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Eur J Prev Cardiol. 2014 May;21(5):559-65. doi: 10.1177/2047487312472078. Epub 2012 Dec 19.

Chlamydia pneumoniae and progression of subclinical atherosclerosis.

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Medical University of South Carolina, Charleston, SC, USA.



Cross-sectional investigation between presence of antibodies and coronary artery calcification (CAC) in past studies has shown no relationship, but progression over time has not been investigated. The objective of this study was to determine the relationship between presence of Chlamydia pneumoniae antibodies and progression of CAC and ankle-brachial index (ABI).


The Multiethnic Study of Atherosclerosis (MESA) is a prospective population-based cohort of racially and ethnically diverse male and female participants recruited from six communities in the USA, age 45-84 years, free of clinical cardiovascular disease at baseline.


The main outcomes were progression of mean CAC and ABI between exams 1 (2000-02) and 3 (2004-05) (median follow-up of 3.13 years) by C. pneumoniae antibody. Multivariate models adjusting for demographics, obesity, smoking, alcohol use, and physical activity were computed.


Of 2223 subjects analysed, 76% were positive for C. pneumoniae antibodies. Progression of CAC was significantly higher in the antibody-positive group (93.8 vs. 78.2 agatston units, p = 0.02) and in antibody-positive subjects with CAC ≥10 at baseline (216.5 vs. 178.6, p = 0.02) than antibody-negative group. Smoking and body mass index ≥30 kg/m(2) both had interactions with presence of C. pneumoniae yielding significantly greater CAC progression. Progression of ABI did not significantly differ by C. pneumoniae antibody status in models adjusted for covariates.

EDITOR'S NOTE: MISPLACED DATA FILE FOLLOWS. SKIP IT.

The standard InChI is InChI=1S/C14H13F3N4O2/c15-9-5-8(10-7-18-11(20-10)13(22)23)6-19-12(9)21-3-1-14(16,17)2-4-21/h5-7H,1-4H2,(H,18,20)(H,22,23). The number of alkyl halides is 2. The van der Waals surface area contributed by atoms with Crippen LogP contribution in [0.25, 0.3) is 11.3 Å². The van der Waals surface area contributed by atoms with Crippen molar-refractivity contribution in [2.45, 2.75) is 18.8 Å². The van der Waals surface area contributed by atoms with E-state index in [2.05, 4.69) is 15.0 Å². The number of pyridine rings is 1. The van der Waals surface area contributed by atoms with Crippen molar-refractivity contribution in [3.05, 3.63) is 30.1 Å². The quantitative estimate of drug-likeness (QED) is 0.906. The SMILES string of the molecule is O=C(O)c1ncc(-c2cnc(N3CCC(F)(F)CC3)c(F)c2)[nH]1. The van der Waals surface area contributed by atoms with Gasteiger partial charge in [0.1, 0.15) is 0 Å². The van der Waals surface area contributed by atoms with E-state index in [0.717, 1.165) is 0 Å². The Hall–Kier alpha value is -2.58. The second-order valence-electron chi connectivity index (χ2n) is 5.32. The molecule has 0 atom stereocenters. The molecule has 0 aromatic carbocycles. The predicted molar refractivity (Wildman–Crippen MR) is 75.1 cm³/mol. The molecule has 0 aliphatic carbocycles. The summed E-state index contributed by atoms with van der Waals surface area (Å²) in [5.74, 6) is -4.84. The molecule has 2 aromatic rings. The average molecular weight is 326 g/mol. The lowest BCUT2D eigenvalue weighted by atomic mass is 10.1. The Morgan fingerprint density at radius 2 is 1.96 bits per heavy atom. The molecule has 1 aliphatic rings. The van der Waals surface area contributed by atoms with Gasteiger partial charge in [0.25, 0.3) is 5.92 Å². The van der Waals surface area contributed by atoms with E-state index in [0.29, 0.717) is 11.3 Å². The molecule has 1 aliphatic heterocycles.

C. pneumoniae antibodies are related to progression of CAC, particularly in individuals with CAC present at baseline. This provides evidence that certain groups are at higher risk of atherosclerotic progression and may be useful for risk stratification and treatment.


Atherosclerosis; Chlamydia pneumoniae; coronary artery disease

[Indexed for MEDLINE]

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